Recently, it was hypothesised that tumours comprise heterogeneous populations of cells that differ in their abilities to proliferate and exhibit self-renewal. Only a small number of cells, so-called CSCs, can proliferate and exhibit extensive self-renewal; most tumour cells have a limited ability to do so and tend to differentiate into cells that form the tumour mass (Reya et al, 2001
; Presnell et al, 2002
; Pardal et al, 2003
). Cancer stem cells appear to be able to initiate and drive tumour growth in different haematological and solid tumours. CD133, a recently reported prospective marker for CSC, is expressed in a variety of tumours. However, to our knowledge, no attempt has been made to detect CD133 expression in pancreatic cancer specimens.
In this study, we used immunohistochemical staining to detect positive expression of CD133 in 60% of 80 pancreatic head carcinoma specimens, and found that the percentage of CD133-positive cells per specimen was less than 15%. These data are in agreement with the finding that CSCs represent only a very small portion of the total tumour cell population. For example, CD133-positive cells were detected in 0.7–6.1% (Ricci-Vitiani et al, 2007
), 1.8–24.5% (O'Brien et al, 2007
), 0.3–3% (Todaro et al, 2007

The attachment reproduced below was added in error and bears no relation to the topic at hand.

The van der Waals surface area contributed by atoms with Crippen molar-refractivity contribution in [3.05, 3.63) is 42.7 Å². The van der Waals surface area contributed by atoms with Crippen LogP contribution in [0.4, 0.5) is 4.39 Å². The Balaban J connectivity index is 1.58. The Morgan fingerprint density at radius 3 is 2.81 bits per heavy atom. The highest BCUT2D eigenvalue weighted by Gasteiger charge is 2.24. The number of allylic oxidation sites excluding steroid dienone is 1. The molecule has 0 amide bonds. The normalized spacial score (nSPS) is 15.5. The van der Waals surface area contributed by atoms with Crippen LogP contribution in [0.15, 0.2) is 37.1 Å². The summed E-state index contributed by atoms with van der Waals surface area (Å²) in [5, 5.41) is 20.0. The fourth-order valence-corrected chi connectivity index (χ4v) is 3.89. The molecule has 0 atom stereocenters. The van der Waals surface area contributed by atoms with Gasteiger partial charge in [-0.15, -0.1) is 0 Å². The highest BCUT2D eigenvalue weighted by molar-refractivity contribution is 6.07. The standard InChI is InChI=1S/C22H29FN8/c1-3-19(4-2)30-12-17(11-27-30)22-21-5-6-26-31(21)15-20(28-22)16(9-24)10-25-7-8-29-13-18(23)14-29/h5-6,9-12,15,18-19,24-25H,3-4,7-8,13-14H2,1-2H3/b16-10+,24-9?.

) of primary colon cancer cells, and in 0.7–3.2% of primary pancreatic cancer cells using flow cytometric analysis (Hermann et al, 2007
). Immunohistochemical staining revealed CD133 expression in 1–3% of hepatocellular carcinoma specimens (Ma et al, 2007
). Notably, we observed no staining for CD133 in normal pancreatic ductal epithelium in the present study (). The present immunohistochemical data appear to support the hypothesis that CD133-positive pancreatic carcinoma cells are involved in the tumorigenic process.
We found that CD133 expression was significantly associated with histological type, lymphatic invasion, and lymph node metastasis (). It is noteworthy that lymph node metastasis and lymphatic invasion are correlated with CD133 expression, as a recent study demonstrated that a melanoma cell line highly enriched with CD133-expressing cells concomitantly expresses lymphoangiogenic markers, vascular endothelial growth factor receptor (VEGFR)-3 and lymphatic vessel endothelial hyaluronan receptor (LYVE)-1 (Monzani et al, 2007
). As possible correlation between VEGF-C expression and lymphangiogenesis has previously been described (Kurahara et al, 2004
; Mohammed et al, 2007
), we examined VEGF-C expression in pancreatic cancer specimens and found it to be significantly associated with CD133 expression (). This suggests that CD133-positive pancreatic carcinoma cells promote lymphatic metastasis not only by inducing lymphangiogenesis, but also by facilitating self-entry into the lymphatic system. In view of the potential link to lymphangiogenesis, further studies are needed to address the possible role of CD133 in lymph node metastasis of pancreatic cancers.
Recently, the niche microenvironments of CSCs in brain tumours have been shown to be important for maintaining and self-renewing CSCs through close interaction with endothelial cells (Calabrese et al, 2007
). In this study, we could not reveal the histological site of such niches, although we observed that CD133-positive cells were localised in the peripheral site (facing interstitial space) of adenocarcinoma glandular structures, and did not express the epithelial differentiation marker CK (Hermann et al, 2007